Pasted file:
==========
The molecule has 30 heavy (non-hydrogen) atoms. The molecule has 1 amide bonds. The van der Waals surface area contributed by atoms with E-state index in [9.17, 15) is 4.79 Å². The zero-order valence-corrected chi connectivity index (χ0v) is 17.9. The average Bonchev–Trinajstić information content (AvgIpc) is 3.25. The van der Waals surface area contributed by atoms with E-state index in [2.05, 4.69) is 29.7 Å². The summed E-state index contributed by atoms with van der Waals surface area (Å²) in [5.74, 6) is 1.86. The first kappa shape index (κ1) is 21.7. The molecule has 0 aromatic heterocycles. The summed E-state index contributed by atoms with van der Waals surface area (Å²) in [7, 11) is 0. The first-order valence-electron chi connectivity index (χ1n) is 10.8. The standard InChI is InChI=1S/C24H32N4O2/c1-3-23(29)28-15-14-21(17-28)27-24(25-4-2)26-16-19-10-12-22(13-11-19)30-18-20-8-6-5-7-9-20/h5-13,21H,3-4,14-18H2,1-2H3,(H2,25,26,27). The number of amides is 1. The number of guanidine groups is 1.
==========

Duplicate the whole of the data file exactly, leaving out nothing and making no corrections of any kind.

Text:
The molecule has 30 heavy (non-hydrogen) atoms. The molecule has 1 amide bonds. The van der Waals surface area contributed by atoms with E-state index in [9.17, 15) is 4.79 Å². The zero-order valence-corrected chi connectivity index (χ0v) is 17.9. The average Bonchev–Trinajstić information content (AvgIpc) is 3.25. The van der Waals surface area contributed by atoms with E-state index in [2.05, 4.69) is 29.7 Å². The summed E-state index contributed by atoms with van der Waals surface area (Å²) in [5.74, 6) is 1.86. The first kappa shape index (κ1) is 21.7. The molecule has 0 aromatic heterocycles. The summed E-state index contributed by atoms with van der Waals surface area (Å²) in [7, 11) is 0. The first-order valence-electron chi connectivity index (χ1n) is 10.8. The standard InChI is InChI=1S/C24H32N4O2/c1-3-23(29)28-15-14-21(17-28)27-24(25-4-2)26-16-19-10-12-22(13-11-19)30-18-20-8-6-5-7-9-20/h5-13,21H,3-4,14-18H2,1-2H3,(H2,25,26,27). The number of amides is 1. The number of guanidine groups is 1.